by Ming Lin
The first appearance of the ouroboros—the mythological snake that eats its own tail—appears in an ancient funerary text discovered in the tomb of Tutankhamen in 14th century BC. Across cultures, this act of autophagy has symbolized the cyclical processes of life and death, whose union can be seen formulating pre-modern conceptions of eternity. In the small alleyway of Hi Lung Lane in Yau Ma Tei, Kowloon, such iconography gains unexpected meaning cast in the bright LED awning hanging over a currency exchange shop. In the window display, two video monitors depict the trek made by hundreds daily, back and forth across the Hong Kong-Shenzhen border, at some point honing in on a pair of hands fervently exchanging Chinese yuan for Hong Kong dollars, and back again. “Forever X Change” at Précédée artspace is a currency exchange bureau where seemingly nothing is gained and nothing is sold.
The repeated task of exchanging minuscule amounts of cash between Hong Kong dollars and Chinese yuan may appear Sisyphean. In the context of Hong Kong, however, it’s political. A Special Administrative Region, Hong Kong is constantly negotiating its slow eclipse by the mainland (with whom it shares both its history and landmass); the latter seeks to rein in the territory’s existence as both a free market economy and bastion of democracy. For the Mainland-born, Hong Kong-raised artist, Ip Wai Lung, each day continues an ongoing exploration of identity on rapidly shifting and heterogenous terrain. Proposing that what distinguishes one side of the border from another might simply be a difference in currency, the artist considers the arbitrariness of such divisions while making a sarcastic jab at the economics that often take precedent over attitudes and lived experiences of a population. Hong Kong and China, the work suggests, are united precisely by that which sets them apart: In both identity and economy, it is a relationship of interdependence that drives and is driven by an imperative to keep things circulating.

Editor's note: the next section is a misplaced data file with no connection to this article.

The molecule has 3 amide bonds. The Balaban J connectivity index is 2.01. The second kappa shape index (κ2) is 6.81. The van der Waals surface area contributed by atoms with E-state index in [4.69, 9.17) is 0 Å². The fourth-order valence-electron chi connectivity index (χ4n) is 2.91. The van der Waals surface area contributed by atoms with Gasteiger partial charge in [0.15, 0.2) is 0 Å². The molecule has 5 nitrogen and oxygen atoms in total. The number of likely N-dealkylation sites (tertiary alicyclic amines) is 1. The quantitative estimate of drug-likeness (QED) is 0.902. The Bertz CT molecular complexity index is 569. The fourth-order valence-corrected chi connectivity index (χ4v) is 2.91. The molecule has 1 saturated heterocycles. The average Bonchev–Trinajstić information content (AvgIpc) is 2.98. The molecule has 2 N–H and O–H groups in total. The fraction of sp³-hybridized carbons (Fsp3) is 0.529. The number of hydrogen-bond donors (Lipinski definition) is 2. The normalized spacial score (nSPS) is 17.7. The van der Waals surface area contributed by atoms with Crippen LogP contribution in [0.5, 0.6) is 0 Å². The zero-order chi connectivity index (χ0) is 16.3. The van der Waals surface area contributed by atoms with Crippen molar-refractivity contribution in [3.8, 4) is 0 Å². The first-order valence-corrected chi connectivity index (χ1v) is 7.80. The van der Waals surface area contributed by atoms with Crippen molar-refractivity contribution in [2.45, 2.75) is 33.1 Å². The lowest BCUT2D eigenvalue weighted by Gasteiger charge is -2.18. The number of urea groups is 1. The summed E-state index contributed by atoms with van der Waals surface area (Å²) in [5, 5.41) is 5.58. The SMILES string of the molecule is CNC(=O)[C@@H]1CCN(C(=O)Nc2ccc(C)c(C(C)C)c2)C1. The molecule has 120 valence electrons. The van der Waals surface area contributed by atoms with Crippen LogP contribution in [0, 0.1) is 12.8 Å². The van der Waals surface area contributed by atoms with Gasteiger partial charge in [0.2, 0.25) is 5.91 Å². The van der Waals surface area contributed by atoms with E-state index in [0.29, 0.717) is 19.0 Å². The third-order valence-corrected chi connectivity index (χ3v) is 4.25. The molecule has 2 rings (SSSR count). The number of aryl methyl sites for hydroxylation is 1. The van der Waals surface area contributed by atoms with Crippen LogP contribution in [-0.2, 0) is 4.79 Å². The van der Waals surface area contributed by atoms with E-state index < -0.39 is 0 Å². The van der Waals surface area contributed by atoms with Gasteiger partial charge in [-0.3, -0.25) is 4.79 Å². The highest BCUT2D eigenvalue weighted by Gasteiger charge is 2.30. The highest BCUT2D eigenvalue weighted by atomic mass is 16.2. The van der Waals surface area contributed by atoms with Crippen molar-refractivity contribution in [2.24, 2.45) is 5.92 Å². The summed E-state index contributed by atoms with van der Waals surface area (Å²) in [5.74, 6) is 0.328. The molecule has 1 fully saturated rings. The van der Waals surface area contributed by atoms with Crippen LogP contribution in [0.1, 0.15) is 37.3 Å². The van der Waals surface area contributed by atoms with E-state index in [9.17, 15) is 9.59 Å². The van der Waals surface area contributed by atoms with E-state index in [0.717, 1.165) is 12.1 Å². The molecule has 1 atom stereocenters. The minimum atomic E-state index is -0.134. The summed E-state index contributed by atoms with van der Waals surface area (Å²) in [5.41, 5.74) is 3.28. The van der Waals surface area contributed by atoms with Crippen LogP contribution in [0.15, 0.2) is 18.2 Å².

But what happens to the surplus?
Nearby in Guangzhou, the inaugural exhibition of bottomspace, an artist residency and exhibition space experimenting with a format it describes as “semi-public”, gathers together the excesses of the immediate environment. “More Than Yesterday”, a solo exhibition of the work of Mathis Altmann, is situated adjacent to a rapidly gentrifying district, and it is in this context that the artist finds a microcosm through which to explore the residual effects of the economic opening and reform of China 40 years ago. Scattered along the wall are collected bits of debris—an abandoned, wheel-less bike from the now bankrupt Ofo bike-share app, which now litter the streets in dozens, a Burberry-plaid patterned ukulele, a Macbook. “If new money is made, it also requires itself being spent on new things”: the exhibition text reads in an aphoristic tone that resonates with the government slogans posted throughout the city to encourage good civil behavior. There is a growing paranoia of what might happen once consumption stops. Paradoxically, as we’ve witnessed more and more recently—despite talk of walls, borders, and ongoing trade wars—we get nowhere unless things keep moving.